Cold Or Flu? How To Tell The Difference

Cold Or Flu? How To Tell The Difference

The symptoms we get during a viral illness are often the body’s attempt to get rid of the virus and to minimize damage. Sneezing ejects the virus from the nose, cough from the lungs and throat, vomiting from the stomach, and diarrhea from the intestines. Fever makes it difficult for the virus to reproduce. The topic of viral illnesses will always remain somewhat confusing, since the body has a relatively small number of symptoms with which to respond to an ever-changing, wide variety of viruses. While colds and flus may overlap, the differences between them are important.

Colds

  • The common cold is centered in the nose.
  • The three most frequent symptoms of a cold are nasal stuffiness, sneezing, and runny nose.
  • Throat irritation is often involved (but not with a red throat).
  • Adults and older children with colds generally have minimal or no fever. Infants and toddlers often run a fever in the 100 to 102 degree range.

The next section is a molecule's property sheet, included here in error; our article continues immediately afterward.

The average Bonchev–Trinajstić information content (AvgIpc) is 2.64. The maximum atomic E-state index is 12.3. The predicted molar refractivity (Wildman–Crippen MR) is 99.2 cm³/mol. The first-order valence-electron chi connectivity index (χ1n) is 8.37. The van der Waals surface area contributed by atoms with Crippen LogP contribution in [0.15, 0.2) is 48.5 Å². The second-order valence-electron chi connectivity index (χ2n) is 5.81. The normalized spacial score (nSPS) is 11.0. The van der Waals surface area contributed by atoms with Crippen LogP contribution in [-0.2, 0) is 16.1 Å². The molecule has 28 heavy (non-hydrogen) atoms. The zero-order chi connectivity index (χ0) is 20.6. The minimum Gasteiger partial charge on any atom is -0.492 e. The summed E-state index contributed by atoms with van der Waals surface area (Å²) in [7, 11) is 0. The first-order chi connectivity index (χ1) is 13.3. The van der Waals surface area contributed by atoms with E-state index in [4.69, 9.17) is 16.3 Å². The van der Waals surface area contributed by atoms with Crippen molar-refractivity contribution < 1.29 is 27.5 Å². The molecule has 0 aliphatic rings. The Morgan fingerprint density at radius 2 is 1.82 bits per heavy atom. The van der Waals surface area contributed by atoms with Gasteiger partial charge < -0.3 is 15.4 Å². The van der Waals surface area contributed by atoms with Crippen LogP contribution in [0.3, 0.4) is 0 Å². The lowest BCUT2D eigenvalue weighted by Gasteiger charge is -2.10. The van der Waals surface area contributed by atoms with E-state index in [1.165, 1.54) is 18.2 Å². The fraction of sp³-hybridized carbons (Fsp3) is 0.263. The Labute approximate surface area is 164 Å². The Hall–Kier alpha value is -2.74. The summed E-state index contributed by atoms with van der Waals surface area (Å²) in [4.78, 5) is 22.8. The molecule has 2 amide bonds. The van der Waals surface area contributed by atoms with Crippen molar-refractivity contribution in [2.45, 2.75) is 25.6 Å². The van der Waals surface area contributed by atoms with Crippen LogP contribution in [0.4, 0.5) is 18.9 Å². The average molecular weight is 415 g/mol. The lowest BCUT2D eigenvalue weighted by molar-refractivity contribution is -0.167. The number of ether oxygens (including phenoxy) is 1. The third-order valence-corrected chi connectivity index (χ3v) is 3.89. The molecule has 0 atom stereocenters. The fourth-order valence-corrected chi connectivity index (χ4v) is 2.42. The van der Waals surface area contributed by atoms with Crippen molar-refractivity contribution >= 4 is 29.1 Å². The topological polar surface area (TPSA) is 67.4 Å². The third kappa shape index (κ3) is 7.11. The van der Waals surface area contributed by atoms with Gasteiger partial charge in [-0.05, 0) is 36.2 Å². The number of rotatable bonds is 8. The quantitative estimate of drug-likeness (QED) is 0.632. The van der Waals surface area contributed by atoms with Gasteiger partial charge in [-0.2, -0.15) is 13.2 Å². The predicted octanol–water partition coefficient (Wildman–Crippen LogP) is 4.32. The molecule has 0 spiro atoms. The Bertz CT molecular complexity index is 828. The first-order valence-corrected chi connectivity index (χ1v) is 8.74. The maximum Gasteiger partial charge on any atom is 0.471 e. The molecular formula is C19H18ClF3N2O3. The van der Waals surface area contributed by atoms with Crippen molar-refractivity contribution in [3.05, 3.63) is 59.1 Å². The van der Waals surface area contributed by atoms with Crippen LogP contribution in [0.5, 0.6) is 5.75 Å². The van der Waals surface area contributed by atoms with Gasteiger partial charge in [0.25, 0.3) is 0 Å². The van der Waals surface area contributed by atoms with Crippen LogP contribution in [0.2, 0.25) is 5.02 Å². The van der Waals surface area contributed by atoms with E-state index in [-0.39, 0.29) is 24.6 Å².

• Depending on which virus is the culprit, the virus might also produce a headache, cough, postnasal drip, burning eyes, muscle aches, or a decreased appetite.
  • Within one to three days, the nasal secretions usually become thicker and perhaps yellow or green — this is a normal part of the common cold and not a reason for antibiotics.

Flu

  • With the flu, you are sick all over.
  • Classically, the flu begins abruptly, with a fever in the 102 to 106 degree range (with adults on the lower end of the spectrum), a flushed face, body aches, and marked lack of energy.
  • Some people have other systemic symptoms such as dizziness or vomiting.
  • Somewhere between day 2 and day 4 of the illness, the “whole body” symptoms begin to subside, and respiratory symptoms begin to increase.
  • The virus can settle anywhere in the respiratory tract, producing symptoms of a cold, croup, sore throat, bronchiolitis, ear infection, and/or pneumonia.
  • The most prominent of the respiratory symptoms is usually a dry, hacking cough.
  • Most people also develop a sore (red) throat and a headache.
  • Nasal discharge and sneezing are not uncommon.

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Dr. Alan Greene

Dr. Greene is the founder of DrGreene.com (cited by the AMA as “the pioneer physician Web site”), a practicing pediatrician, father of four, & author of Raising Baby Green & Feeding Baby Green. He appears frequently in the media including such venues as the The New York Times, the TODAY Show, Good Morning America, & the Dr. Oz Show.

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